Review Fix chats with “ Owen Hart: King of Pranks” author James Romero, to find out what inspired the book and why these stories need to be told.
Review Fix: How did this project begin?
James Romero: More or less as a challenge to myself to achieve something I’d never done before – write a book. I’d stopped watching wrestling over a decade earlier but kept up with business news and I’d retained a good amount of knowledge of the WWF product from the ‘90s, so a wrestling book of some sort felt like the way to go. I got the idea for the original concept from a throwaway comment Sean Waltman made on a shoot interview. Waltman said that he could write an entire book just on Owen Hart pranks, but that shoot interview was 8 years old by November 2018 and no book had been written, so I decided to take up the mantel, so to speak. The biography portions of Owen Hart: King of Pranks came a lot later and were originally a lot shorter, but I’m a completionist and what was meant to be around 20 pages of brief career overview turned into 150 or so pages of in-depth biography on top of nearly 300 pages of rib stories!
Review Fix: What was the research process like?
Romero: Not as miserable as the writing process! The research was very disciplined. I started with DVDs, then shoot interviews, then podcasts, then books, then newsletters, etc. Then followed months of Googling Owen’s name with every name he ever shared a locker room with, office staff, commentators, family and friends in different permutations to try and hunt down an elusive web page or radio transcript with a rare, long forgotten tale of Owen’s pranking. Then I talked to some wrestlers for more stories or background. When the biographical portions grew in size, I started the research all over again, but in a more chronological order. Thank goodness the WWE Network started putting chapters to every segment on every show on their platform as that genuinely cut down on research time by weeks, if not, months.
Review Fix: Any stories not get in the book that you can share here?
Romero: There’s one that was fantastic but I couldn’t find any corroborating evidence or even the original source. Off the top of my head it involved Owen borrowing some woman’s underwear, wearing them, taking Polaroids of his crotch with his gentleman’s sausage hanging out, then hiding them in Lex Luger’s carry-on bag, possibly along with a load of dildos. Supposedly, airport staff pulled Luger up to inspect his bag that day much to the Total Package’s embarrassment. I wish I could have found where the story came from and included it.
Review Fix: What was the hardest part of this project?
Romero: The actual writing. I am by no means a writer or even a big reader of books, but I had recently been studying for a law degree, which includes a lot of essay writing. If nothing else, studying for a degree trained me in the art of brevity – cutting out superfluous or unnecessary language to meet a word limit. That gave me the confidence to start, but it was a long trial and error process. I know how to tell a story, but putting one down on paper is an entirely different matter. The first story I wrote, the one about Owen prank calling Scott “Razor Ramon” Hall in Germany, was re-written literally dozens of times.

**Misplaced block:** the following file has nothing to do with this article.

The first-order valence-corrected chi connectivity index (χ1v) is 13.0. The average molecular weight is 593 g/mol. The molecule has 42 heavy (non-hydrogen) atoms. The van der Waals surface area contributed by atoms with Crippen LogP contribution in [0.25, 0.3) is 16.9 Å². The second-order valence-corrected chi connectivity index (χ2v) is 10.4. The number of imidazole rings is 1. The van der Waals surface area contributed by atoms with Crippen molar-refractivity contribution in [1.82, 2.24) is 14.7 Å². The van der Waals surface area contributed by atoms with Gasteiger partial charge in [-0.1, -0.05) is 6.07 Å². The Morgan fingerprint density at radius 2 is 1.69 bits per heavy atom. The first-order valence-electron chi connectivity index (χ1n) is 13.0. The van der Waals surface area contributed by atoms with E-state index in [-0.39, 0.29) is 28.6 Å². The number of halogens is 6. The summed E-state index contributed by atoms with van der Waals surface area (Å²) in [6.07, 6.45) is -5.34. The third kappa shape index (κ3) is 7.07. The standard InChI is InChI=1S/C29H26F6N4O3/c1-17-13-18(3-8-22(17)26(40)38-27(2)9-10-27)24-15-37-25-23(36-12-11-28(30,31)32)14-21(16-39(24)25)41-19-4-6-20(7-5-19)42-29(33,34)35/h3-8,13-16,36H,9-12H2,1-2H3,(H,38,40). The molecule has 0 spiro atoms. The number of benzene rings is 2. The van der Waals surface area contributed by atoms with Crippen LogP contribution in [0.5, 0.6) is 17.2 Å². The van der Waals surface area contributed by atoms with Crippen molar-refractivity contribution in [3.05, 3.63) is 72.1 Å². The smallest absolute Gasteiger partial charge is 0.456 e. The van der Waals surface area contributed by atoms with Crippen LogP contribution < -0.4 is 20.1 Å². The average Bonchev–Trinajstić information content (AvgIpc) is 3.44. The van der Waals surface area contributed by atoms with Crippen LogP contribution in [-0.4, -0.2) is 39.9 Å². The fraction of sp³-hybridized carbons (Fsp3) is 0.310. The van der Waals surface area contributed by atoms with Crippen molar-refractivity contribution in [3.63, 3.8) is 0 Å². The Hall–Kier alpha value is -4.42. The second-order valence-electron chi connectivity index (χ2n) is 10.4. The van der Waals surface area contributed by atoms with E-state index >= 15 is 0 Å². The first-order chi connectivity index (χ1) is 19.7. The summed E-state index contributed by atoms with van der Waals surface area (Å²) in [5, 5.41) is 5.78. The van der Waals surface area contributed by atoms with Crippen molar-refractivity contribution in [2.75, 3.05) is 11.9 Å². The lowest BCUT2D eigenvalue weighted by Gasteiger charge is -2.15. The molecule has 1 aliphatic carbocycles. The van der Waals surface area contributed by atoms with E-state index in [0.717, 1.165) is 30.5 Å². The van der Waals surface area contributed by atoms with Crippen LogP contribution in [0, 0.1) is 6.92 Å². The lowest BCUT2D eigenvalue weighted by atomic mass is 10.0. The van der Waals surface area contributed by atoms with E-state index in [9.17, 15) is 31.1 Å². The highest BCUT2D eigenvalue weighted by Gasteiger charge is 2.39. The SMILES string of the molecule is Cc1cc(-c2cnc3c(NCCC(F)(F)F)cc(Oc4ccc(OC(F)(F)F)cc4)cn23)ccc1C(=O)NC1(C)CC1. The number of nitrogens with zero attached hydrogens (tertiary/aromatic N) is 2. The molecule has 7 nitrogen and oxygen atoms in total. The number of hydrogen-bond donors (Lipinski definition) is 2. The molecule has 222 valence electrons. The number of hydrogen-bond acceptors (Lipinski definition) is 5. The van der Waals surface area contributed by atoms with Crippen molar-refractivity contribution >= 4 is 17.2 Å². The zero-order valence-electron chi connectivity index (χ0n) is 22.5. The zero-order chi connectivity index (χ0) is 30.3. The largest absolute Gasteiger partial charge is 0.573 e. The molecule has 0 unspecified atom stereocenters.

Review Fix: What advice would you give to an author that wants to tackle a project like this?
Romero: The best advice I read was basically, “just write.” Write anything. Write a header and start from there – that’s better than nothing. Half the battle is sitting down, opening Word or whatever, and committing to do it. The other half is getting started. Once a few lines fall out of your fingers, a few more will follow quite easily. Also, don’t keep revisiting the paragraph you just wrote, even if you think what you just wrote sucked. Keep writing and then go back to the beginning to edit at the end of the day, or ideally the next day, or leave it even longer. Re-writing is far easier with fresh eyes.
Review Fix: Did the WWE help you in any way on this?
Romero: No. I never asked WWE. I’m sure Martha Hart’s legal team would have caused all sorts of problems for the project if WWE was in any way involved. I also wrote to Martha a couple of months before the book’s completion for her endorsement. I even offered to donate a portion of the profits to The Owen Hart Foundation. I didn’t hear back. That’s particularly frustrating as she was on Talk is Jericho recently claiming she would always listen to ideas for projects.
Review Fix: What’s next for you?
Romero: From Jan-March 2020 I was writing another wrestler biography, but real life intervened. I own a property development company with my brother and there was a job that required my full attention and I’m only just starting to writing again. The book should be out around late summer. I’ll let you know nearer the time who it’s on, but for the moment I don’t want anyone stealing my idea!
Review Fix: Anything else you’d like to add?
Romero: To everyone who bought the book, I hope it met your expectations. A serious amount of work went into what was originally meant to be a much smaller book with in a bigger font!
Should anyone want to contact me they can email me at firstname.lastname@example.org
My sister Christina did the artwork for the book. She can be reached at https://www.instagram.com/xtinatron/?hl=en where she posts all her latest stuff.
Owen Hart: King of Pranks is exclusive to Amazon in all countries and is available in paperback and Kindle/eBook.
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